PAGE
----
Lifting hazards

Go carefully when moving or lifting heavy or dangerous things, ask someone to help you.

Camera risks

When a camera operator or cast member is walking during a shot, make sure they are comfortable with their route and there is nothing that could cause problems (a camera operator who needs to walk backwards for a shot should have an assistant to guide them and/or check their route).


Shots that involve water.


Shots from high up or near the edge of something.

Shots that look illegal

Shots might look illegal if you didn't know a camera was there. This could cause distress to members of the public &/or cause a police call out.

Film & illusion

Remember filmmaking is about illusion. You can act, shoot and edit in a way that suggests all sorts of scary things without having to put people at risk.

Someone at height can be faked by lying on the ground with the camera looking up at someone with only sky behind them, acting as if they are on the edge of a great height.

Young people often want to depict violence, with or without weapons. This can get out of hand and lead to real injury. The safest way to deal with violent scenes is to suggest the violence, or show the aftermath but leave the detail to the viewer's imagination.

Example: a scene about bullying. The victim stands alone, the bullies advance. We see a shot of the victim's face, scared. We see the victim's point of view as the bullies crowd round. We see a shot from a distance as the victim is finally surrounded, the camera tilts up to the sky, a lovely sunny day, birds sing, we hear the SOUND of the bullies thumping our victim. Cut or Fade to the aftermath, victim sitting crying in a heap on ground, or in hospital bed, headmaster's office - wherever you wish to take your story next...

The point is: your viewer will probably imagine something far worse than you could ever safely show. Get your students to think about examples from films where violence has been suggested rather than graphically shown. One of the most famous scenes is the shower scene in Hitchcock's Psycho: very little is shown, but audiences were horrified and that was in black and white! (Obviously this exercise depends on the age of your students).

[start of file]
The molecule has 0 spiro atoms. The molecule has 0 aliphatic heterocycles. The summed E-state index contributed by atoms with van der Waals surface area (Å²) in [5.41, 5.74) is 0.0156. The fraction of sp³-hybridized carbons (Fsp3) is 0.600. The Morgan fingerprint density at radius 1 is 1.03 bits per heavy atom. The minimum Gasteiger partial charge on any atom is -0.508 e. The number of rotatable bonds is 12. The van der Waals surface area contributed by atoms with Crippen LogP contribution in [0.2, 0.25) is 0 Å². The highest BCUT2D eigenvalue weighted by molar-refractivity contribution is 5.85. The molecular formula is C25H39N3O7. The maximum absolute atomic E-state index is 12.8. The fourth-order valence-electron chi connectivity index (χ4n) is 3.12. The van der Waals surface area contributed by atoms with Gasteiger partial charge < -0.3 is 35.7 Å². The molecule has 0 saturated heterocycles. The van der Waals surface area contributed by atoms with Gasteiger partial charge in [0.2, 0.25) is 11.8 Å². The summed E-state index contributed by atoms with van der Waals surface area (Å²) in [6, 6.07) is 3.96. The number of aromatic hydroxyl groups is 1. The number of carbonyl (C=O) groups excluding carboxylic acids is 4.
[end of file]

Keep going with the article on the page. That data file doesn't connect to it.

Young people will take extra risks when filming, usually because they are caught up in the moment and want to make their film look like the ones they've seen on TV or cinema. It is your job to be vigilant, listen to what they are trying to achieve and help them find a way to do this safely. The key to this success is right back at the start - PLANNING & PREPARATION - careful planning and prep will save time, money and heartache.

Don't let health & safety be a barrier. Look for solutions to problems, there is nearly always a safe way of creating the same shot.

Release forms

Before commencing film making with young people you should obtain signed release forms from parents/guardians for everyone involved; this should also release them for photographs (and get it for animation films too, in case you use faces in the credits or the like). And remember you might want clearance to go on a school website (or vimeo - think festivals) so these should be covered too.

A letter with the release form, detailing the benefits of the project will encourage parents to say yes to their child being involved

Disclosure forms

Disclosure Scotland should be contacted if you are enlisting the help and practical support of others on the film project to work alongside young people. Enhanced Disclosure forms will certainly be held by most professional filmmakers and project facilitators. To get your form visit


Feeding your crew, and keeping everyone hydrated makes everyone work better. If you organise food at a set time (aka catering), it is a good break for everyone. Food doesn't have to be fancy, a simple pizza delivery can boost flagging energy levels and raise morale.